Mainstream isn't for everybody as I say schools are mainly focused on exams and results and there isn't the support in mainstreams yet. Some schools are very good from my knowledge from walking round seeing kids from different schools, some schools are very good and some schools aren't so good. There is not a level playing field. (Support centre teacher)
There is no point in excluding somebody for telling you to fuck off you would be excluding 30 people a day. In a mainstream school that is a major problem if you told one of the senior teachers to fuck off we can't have that you will have to go home. (Special school teacher 3)
Some schools just take it over the top, you have a little fight and get kicked out for nothing … say if you go to a school and you think it is good and you have a fight some schools will kick you out and you have got that reputation haven't you. (Adam)
Once a child has been excluded from school this will have a detrimental impact on their educational journey and how they come to see themselves. Visser et al. (2005) argues that the characteristics of disaffection, lack of progression and dispossession are frequently found in young people who have ‘achieved’ the SEBD label. These young people are also more likely to go missing in a competitive education system because they offer little in terms of academic achievement (Goodley, 2017; Caslin, 2019). The concerns raised by previous researchers (Parsons and Howlett, 1996; Oxley, 2015; McCluskey et al., 2016) that exclusion only works to punish the individual which leads to feelings of rejection and resentment are reflected in the responses from those who participated in the study.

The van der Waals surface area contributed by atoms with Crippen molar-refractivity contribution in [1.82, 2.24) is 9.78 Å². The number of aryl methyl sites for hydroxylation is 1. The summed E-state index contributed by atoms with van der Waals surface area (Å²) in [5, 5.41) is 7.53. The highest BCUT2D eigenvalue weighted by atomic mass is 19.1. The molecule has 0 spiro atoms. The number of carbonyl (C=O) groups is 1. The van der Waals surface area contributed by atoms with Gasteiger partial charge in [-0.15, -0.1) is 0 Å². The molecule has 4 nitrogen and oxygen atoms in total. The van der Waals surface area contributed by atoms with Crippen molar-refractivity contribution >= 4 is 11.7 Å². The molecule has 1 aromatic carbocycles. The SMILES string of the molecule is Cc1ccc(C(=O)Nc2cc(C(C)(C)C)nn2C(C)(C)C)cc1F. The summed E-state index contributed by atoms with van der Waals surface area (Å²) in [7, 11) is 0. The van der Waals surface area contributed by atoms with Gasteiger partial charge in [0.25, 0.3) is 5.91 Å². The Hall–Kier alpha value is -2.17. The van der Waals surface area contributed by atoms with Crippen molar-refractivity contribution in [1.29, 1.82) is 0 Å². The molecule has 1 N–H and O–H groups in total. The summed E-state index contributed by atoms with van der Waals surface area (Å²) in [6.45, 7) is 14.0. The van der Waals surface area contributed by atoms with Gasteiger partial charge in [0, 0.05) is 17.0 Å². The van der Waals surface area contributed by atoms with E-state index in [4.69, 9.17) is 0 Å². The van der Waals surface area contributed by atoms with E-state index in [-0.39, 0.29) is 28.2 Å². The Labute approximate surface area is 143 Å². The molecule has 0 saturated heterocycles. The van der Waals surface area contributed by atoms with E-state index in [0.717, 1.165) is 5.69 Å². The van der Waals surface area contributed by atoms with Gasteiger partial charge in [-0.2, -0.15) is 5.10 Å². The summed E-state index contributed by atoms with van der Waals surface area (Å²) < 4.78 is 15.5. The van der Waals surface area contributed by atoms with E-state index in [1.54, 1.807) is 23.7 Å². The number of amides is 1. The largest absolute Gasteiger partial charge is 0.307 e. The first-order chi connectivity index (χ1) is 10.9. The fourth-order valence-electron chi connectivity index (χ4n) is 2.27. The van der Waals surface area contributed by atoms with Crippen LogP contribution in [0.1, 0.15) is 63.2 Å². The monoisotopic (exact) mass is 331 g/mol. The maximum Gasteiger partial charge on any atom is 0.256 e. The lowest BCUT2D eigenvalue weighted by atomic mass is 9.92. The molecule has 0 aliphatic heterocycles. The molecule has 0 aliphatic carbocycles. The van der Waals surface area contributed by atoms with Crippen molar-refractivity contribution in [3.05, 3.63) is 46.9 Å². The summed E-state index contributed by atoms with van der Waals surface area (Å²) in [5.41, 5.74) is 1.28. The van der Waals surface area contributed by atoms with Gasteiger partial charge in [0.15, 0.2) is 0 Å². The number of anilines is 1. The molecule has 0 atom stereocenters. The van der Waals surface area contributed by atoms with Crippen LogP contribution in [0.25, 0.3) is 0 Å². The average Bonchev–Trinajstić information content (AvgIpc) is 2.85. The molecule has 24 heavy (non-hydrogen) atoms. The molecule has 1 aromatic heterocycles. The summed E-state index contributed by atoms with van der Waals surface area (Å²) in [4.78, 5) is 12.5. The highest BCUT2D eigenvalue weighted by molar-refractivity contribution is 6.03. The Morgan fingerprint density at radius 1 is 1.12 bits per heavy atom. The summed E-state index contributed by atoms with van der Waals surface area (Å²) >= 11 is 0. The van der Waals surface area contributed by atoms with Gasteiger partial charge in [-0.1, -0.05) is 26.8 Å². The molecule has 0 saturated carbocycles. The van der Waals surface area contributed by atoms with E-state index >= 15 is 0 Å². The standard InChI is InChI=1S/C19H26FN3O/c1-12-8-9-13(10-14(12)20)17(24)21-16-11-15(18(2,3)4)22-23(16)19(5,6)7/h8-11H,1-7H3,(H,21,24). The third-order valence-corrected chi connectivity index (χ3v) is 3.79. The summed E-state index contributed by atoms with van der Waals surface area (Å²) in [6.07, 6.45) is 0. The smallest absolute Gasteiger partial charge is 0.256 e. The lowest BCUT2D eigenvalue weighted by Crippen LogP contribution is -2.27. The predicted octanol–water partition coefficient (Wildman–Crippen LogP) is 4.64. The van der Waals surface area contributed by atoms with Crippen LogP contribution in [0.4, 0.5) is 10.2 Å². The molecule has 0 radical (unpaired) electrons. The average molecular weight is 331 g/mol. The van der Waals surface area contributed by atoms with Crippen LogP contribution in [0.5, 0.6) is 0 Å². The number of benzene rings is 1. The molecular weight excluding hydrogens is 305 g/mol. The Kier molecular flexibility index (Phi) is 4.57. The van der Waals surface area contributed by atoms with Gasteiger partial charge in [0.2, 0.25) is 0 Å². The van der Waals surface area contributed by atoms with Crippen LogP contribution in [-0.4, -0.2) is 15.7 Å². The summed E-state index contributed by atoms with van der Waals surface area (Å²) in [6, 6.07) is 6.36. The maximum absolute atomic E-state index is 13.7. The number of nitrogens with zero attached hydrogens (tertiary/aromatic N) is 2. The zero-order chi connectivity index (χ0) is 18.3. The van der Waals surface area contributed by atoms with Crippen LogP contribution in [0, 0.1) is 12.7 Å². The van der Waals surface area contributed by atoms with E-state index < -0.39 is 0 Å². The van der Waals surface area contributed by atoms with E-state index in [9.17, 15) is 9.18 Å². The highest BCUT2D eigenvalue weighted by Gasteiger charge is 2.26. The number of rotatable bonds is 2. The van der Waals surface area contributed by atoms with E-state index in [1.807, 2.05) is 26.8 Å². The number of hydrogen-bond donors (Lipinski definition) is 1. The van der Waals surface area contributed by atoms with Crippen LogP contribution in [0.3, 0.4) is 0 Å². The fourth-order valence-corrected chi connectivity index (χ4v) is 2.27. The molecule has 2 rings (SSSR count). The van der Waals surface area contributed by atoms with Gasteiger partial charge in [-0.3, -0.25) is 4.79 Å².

Both pupils and parents felt they were being rejected by the education system
They didn't want him in a mainstream school because there were no placements in mainstream school. Basically that is a load of shit what they are saying is they haven't got the money, well they have but they don't want to spend it on him. That was his last choice that school there and if I didn't agree I was getting taken to court but no‐one was getting taken to court for him being out of school for a year … no mother should have to endure what I have endured. (Boris' mum)
I don't really know because at the time when I got told that I was not going to that school anymore I was going to (special school) I went why? They wouldn't really tell me, just went I am moving but I didn't really understand exclusion and all that then (Billy)
My aunty and my mum tried dead hard to get me back into schools but they wouldn’t accept me. It took quite a few weeks to get into the school I am meant to be in now. I was just like sitting at home not really doing nothing (Zoe)
My fight was how can you tell me that a child has got behavioural problems ADHD and you are passing him from pillar to post. I couldn’t cope with that as a grown up how do you expect a seven year old little boy to cope with it. (Boris’ mum)
Parsons and Howlett (1996) highlighted that the exclusionary mechanisms that are employed in schools were leading to young people missing out on their right to education. These concerns have been raised by more recent studies such as Oxley (2015) and the Timpson Review of School Exclusion (2019). This is further exacerbated by schools employing illegal mechanisms to remove unwanted pupils Power and Taylor (2018). The young people wanted to remain in mainstream education and described their frustrations at missing out on school;